You might think I’m a real dummy here, because I could just use a tripod. Nope! Can’t do it. Tripods slow me down significantly, are difficult to carry around and take up a lot of space. It is important to me to be able to work in low light in the same manner I approach any of my shoots, which is why I started using these techniques.

Shoot in bursts

When I used to shoot film (pre-2004), I was very precious with it.  I didn’t have much money and only had a certain amount of film to shoot, so I didn’t shoot a lot of frames.  Even after switching totally to digital, it took a bit of prodding from an early photo editor of mine to start shooting more frames.  As a result, no matter what I shoot, in any level of light, I take 2-3 frames in a burst each time I press the shutter.  This greatly increases my number of usable images.

I think this is especially important in low light, because when I’m shooting at slower shutter speeds, the natural movements of subjects can easily blur an image.  The higher I feel the risk is going to be of getting motion blur I don’t want, the more images I’ll take in a burst.  If I’m at 1/15 taking photos of a person talking animatedly, I’ll take 7-8 consecutive shots.  When I’m taking a wide angle of a scene with many people moving around, and I have the camera resting on the ground, I’ll shoot 10-12 frames in a row.  That gives me a lot to work with when I’m editing.  I only need one of those frames to turn out.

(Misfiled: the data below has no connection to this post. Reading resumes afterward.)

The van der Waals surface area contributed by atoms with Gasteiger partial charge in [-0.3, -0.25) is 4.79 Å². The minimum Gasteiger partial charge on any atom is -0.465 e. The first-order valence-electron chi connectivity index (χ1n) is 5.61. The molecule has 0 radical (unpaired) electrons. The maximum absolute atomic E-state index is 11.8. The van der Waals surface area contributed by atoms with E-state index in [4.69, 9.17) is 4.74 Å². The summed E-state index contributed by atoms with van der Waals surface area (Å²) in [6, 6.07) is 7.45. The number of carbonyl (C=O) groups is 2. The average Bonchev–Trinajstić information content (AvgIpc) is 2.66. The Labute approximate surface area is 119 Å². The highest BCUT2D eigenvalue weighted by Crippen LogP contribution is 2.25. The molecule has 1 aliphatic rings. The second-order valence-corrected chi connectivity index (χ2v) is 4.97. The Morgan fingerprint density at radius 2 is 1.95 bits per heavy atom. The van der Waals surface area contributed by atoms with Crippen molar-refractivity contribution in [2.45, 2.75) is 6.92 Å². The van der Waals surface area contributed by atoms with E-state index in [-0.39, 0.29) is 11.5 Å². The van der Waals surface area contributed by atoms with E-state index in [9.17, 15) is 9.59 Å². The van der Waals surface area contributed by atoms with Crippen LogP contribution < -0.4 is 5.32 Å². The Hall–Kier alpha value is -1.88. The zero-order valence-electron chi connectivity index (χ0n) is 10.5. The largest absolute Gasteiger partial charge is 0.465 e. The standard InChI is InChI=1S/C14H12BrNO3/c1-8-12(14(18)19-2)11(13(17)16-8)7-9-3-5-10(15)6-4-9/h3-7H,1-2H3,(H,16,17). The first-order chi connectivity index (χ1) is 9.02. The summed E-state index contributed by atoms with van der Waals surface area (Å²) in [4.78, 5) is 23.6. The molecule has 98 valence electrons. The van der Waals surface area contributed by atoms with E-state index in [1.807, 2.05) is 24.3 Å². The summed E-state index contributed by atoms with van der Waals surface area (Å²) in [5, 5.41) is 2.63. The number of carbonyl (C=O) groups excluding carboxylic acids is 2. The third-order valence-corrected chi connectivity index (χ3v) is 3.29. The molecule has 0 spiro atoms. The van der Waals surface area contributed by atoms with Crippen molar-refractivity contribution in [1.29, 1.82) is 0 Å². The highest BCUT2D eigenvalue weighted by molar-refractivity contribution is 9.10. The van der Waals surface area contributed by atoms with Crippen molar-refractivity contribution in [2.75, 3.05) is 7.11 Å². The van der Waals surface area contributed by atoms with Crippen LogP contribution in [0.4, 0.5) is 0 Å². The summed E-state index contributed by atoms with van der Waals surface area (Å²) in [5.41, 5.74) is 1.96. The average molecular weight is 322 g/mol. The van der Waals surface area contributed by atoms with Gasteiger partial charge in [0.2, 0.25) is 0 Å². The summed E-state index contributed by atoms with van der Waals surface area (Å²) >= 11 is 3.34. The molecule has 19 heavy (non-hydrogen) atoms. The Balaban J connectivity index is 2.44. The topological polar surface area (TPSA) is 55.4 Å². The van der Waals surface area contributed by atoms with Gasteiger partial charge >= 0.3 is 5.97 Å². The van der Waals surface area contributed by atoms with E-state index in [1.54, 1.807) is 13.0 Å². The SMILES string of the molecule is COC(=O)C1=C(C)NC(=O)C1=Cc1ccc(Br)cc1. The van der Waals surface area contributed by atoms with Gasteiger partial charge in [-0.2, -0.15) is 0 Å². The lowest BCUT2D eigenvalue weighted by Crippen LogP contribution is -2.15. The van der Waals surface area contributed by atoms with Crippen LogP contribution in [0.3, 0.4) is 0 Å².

Using Live View

When I first bought a DSLR that could shoot in live view (using the LCD screen as a viewfinder), I thought, I was NEVER going to use it; it’s amateur stuff.  Wrong!  Shooting in live view in low light situations took my available light photography to another level. 

Exposure Preview

Live view has two main features that I use: exposure preview and electronic zoom.  Prior to having exposure preview, in low light I would use spot-metering to get a light reading of the subject, take a photo, and then review the resulting image.  Now I can just see immediately on the screen how the exposure changes as I adjust the camera settings and know I’m getting the result I want before even pressing the shutter release.  When using my mirrorless Fujifilm camera, I’m always shooting in “live view” because even the viewfinder is an LCD screen.  I’m not looking physically through the lens like on my Canon DSLR.